In an attempt to move toward a more sustainable system, the Silo Union will no longer give the option of paper or plastic bags to its customers.
Instead, University Dining Services of Sodexo is now offering reusable, biodegradable bags for $5 as a more environment-friendly option.
The bags are made of 100 percent, unbleached cotton and other raw materials from the United States, said James Boushka, the director of marketing of University Dining Services.
“The [$5] cost of the reusable bag is merely an option,” Boushka said.
“Folks do not have to purchase one of our reusable bags – and even to a greater extent, I would encourage existing customers to use their current reusable bags, including their backpacks, or even any reusable bags they may have purchased from another venue,” he said.
By eliminating the use of paper and plastic bags, Sodexo will save approximately $60 per day. More than the financial aspect, the decision will have a significant impact on the environment and save a great amount of energy, Boushka said.
“While $60 doesn’t sound like a lot, it saves more than 60,000 watts of energy to produce those bags – and not to mention deforestation,” Boushka said.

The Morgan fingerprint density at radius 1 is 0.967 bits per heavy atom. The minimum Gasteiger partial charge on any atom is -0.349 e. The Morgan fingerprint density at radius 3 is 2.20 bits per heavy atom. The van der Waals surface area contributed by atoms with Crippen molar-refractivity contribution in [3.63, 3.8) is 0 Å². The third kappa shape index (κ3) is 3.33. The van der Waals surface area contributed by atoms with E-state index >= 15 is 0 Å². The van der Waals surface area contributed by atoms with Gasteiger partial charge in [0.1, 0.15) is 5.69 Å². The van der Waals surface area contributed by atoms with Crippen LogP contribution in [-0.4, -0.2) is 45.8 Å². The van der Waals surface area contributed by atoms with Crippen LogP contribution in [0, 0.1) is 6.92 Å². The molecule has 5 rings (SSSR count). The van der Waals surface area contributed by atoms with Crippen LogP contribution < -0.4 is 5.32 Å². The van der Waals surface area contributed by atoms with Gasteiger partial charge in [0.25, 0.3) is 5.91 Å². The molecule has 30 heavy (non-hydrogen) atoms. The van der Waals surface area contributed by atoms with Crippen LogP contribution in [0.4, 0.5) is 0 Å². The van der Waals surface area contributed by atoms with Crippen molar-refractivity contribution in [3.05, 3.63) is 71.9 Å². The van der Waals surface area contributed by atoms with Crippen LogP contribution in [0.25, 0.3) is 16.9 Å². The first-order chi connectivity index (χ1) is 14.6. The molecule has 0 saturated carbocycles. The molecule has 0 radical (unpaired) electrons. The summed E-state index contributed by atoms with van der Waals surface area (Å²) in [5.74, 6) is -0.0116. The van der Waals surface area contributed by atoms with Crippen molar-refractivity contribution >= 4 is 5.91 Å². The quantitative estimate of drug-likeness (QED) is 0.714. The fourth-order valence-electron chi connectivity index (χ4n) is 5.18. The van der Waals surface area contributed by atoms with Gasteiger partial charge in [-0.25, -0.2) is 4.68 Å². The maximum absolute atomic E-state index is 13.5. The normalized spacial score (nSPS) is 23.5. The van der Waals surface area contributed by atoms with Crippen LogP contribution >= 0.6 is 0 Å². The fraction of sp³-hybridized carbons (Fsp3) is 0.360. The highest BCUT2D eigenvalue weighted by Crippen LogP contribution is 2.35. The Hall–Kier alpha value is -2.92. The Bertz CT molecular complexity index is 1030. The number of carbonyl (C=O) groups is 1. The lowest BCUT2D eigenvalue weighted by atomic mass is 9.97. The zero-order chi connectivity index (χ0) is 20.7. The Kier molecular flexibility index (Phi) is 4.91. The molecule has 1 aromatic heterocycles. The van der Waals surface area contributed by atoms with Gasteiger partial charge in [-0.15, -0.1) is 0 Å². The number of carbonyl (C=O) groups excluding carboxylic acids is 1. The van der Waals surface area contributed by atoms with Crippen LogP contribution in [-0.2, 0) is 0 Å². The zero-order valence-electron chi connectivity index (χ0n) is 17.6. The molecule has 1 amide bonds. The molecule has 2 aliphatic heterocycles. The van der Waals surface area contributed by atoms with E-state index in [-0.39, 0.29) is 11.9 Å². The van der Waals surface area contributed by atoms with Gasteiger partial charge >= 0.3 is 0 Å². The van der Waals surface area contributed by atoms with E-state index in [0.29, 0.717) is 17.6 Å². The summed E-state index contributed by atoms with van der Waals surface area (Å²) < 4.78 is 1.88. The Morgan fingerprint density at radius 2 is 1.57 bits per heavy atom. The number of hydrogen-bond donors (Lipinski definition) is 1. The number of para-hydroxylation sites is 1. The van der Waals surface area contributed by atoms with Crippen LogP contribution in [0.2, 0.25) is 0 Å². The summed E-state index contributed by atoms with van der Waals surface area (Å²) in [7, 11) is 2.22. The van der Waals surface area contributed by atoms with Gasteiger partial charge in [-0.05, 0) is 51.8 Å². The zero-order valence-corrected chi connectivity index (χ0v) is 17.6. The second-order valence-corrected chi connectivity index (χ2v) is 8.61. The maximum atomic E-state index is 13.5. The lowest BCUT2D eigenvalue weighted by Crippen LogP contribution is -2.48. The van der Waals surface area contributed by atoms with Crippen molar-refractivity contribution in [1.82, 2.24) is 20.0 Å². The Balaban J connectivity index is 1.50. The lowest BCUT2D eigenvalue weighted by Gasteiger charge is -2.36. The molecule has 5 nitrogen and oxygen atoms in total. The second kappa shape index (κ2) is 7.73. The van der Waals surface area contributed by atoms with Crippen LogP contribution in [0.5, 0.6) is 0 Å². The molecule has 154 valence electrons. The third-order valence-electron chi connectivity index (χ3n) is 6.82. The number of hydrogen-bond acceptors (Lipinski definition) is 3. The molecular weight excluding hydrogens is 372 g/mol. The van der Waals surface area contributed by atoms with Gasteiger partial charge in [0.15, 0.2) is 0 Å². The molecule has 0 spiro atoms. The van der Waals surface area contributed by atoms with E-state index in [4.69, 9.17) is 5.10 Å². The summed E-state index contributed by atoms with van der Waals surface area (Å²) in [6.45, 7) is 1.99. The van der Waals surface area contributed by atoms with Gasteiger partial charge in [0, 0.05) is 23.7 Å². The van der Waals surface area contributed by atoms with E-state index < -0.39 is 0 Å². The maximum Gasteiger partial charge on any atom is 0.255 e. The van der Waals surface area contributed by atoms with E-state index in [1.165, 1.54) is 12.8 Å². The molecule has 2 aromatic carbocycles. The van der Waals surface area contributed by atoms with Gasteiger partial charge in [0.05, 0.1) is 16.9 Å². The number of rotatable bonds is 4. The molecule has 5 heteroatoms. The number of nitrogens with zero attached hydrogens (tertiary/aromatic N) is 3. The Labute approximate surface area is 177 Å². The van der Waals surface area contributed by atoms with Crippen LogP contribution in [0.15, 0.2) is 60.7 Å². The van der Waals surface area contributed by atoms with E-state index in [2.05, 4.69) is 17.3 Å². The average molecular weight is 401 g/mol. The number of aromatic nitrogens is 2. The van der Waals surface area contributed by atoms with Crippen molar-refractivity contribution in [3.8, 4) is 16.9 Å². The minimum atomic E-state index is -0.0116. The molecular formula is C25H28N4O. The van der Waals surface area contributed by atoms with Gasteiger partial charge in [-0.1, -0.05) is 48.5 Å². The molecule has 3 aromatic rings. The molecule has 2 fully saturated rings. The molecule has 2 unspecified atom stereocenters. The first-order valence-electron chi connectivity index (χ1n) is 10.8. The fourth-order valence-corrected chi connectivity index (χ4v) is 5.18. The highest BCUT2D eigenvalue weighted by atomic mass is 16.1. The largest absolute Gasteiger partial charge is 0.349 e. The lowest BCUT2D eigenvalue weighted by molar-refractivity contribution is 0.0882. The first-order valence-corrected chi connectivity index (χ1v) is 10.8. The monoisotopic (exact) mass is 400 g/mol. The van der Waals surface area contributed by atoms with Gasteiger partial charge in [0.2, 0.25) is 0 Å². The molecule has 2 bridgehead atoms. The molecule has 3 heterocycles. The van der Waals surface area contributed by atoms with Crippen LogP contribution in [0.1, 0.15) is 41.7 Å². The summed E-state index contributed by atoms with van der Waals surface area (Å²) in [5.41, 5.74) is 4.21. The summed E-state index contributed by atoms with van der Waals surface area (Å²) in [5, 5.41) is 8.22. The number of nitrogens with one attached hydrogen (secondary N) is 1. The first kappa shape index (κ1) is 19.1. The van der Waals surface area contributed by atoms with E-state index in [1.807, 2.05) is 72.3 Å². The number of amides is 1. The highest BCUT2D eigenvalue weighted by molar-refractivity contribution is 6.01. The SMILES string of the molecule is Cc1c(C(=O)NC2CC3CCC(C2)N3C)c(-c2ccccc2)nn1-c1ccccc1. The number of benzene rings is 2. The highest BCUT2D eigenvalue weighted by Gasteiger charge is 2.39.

All of the dining facilities that Sodexo operates will no longer offer plastic or paper bags. University Dining Services is not making a profit off the sales, Boushka said.
Eliminating paper and plastic bags is just one of the ways University Dining Services is working to meet the university’s goal of having a 100 percent zero-waste campus by 2020. The University Dining Services is also now providing the Silo staff reusable plastic mugs instead of paper cups for drinks from the fountain or coffee machines to encourage recycling as much as possible, Boushka said.
“[University Dining Services] tells us to be really careful about wasting stuff,” said Laila Salem, a cashier at the Silo.
Last spring, University Dining Services ran an educational awareness campaign within the resident dining commons to alert customers about the amount of energy and chemicals that go into washing 6,000 trays per day. The dining commons did trail runs of going “trayless” and realized that by doing this, it dramatically cut down on water, energy and chemical usage. That realization led to the absence of trays in the dining commons starting this year.
So, when confronted with the “paper or plastic” questions, what is the best answer?
“As a result of going “bagless” and through all of the research that [University Dining Services] has conducted through the sustainability committees here on campus, neither [paper nor plastic] is the best option,” Boushka said.
“It does have to be reminded that [both types] do consume quite a bit of natural resources and both are a significant cause of pollution,” he said.
“I think it’s a good step forward because it’s increasing sustainability in the school which is always good,” said Carlie Whitehouse, a senior biological sciences major. “I mean, it’s not like I ever use the bags anyway, so I don’t think cutting them back will have a negative effect.”
POOJA DEOPURA can be reached at firstname.lastname@example.org.